“The current levy allocations across three existing areas, namely National Residue survey (29 cents), Animal Health Australia (13 cents) R&D (92 cents matched by an equal government contribution) should remain.

“However, the marketing levy of $3.66 could be reduced by approximately 35 cents with that 35 cents directed to the new strategic policy development levy component.”

Senator Macdonald said his proposed changes to the levy allocations could be achieved by straightforward legislative and administrative amendments.

He said it would provide CCA with the resources, expertise and authority needed to advocate for levy revenue investment “that is better directed and carried out in the interests of the levy-paying majority”.

Senator Macdonald said a better resourced SPD levy funded-CCA would ensure the RMAC can work better.

“The majority of submitters or at least submitters representing the majority of producers see value and merit in RMAC and believe its abolition or change would disadvantage the industry-wide approach and therefore have a detrimental effect on the overall industry,” he said.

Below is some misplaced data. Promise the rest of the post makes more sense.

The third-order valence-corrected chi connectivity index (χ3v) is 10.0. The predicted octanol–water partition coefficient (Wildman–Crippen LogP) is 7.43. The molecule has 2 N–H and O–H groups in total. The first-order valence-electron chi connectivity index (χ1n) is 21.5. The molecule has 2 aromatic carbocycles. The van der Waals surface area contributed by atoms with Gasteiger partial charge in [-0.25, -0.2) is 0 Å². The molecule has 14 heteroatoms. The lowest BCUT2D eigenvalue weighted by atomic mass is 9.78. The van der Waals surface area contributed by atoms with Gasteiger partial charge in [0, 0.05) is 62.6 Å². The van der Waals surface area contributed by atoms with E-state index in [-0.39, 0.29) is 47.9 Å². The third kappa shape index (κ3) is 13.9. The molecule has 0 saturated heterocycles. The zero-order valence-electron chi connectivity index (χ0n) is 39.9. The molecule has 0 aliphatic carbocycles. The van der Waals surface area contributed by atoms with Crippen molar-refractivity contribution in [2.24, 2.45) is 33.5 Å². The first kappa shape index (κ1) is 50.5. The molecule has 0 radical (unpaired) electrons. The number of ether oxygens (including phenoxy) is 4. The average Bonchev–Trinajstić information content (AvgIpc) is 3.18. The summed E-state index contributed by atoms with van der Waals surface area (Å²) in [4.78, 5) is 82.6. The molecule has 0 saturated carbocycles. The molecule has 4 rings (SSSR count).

The inquiry held seven public hearings in Canberra, Broome, Katherine, Rockhampton and Albury, and received about 190 written submissions.


List of Senate committee recommendations

Recommendation 1

The committee recommends that a producer-owned body be established by legislation. The body should have the authority to receive and disperse the research and development, as well as marketing component, of the cattle transaction levy funds. The producer-owned body should also be authorised to receive matching government research and development funds. Reforming the Cattle Council of Australia to achieve these outcomes should be examined as part of this process.

Recommendation 2

The committee recommends the establishment of a cost-effective, automated cattle transaction levy system. The system should identify levy payers against levies paid. The automated system should provide for more immediate settlement of levy fees paid and the allocation of voting entitlements. It should be subject to regular independent auditing and verification.

Recommendation 3

The committee recommends that the Primary Industries (Excise) Levies Act 1999 be amended to ensure that levies paid by processors are recognised as processor (or slaughter) levies and not as producer (or cattle transaction) levies.

Recommendation 4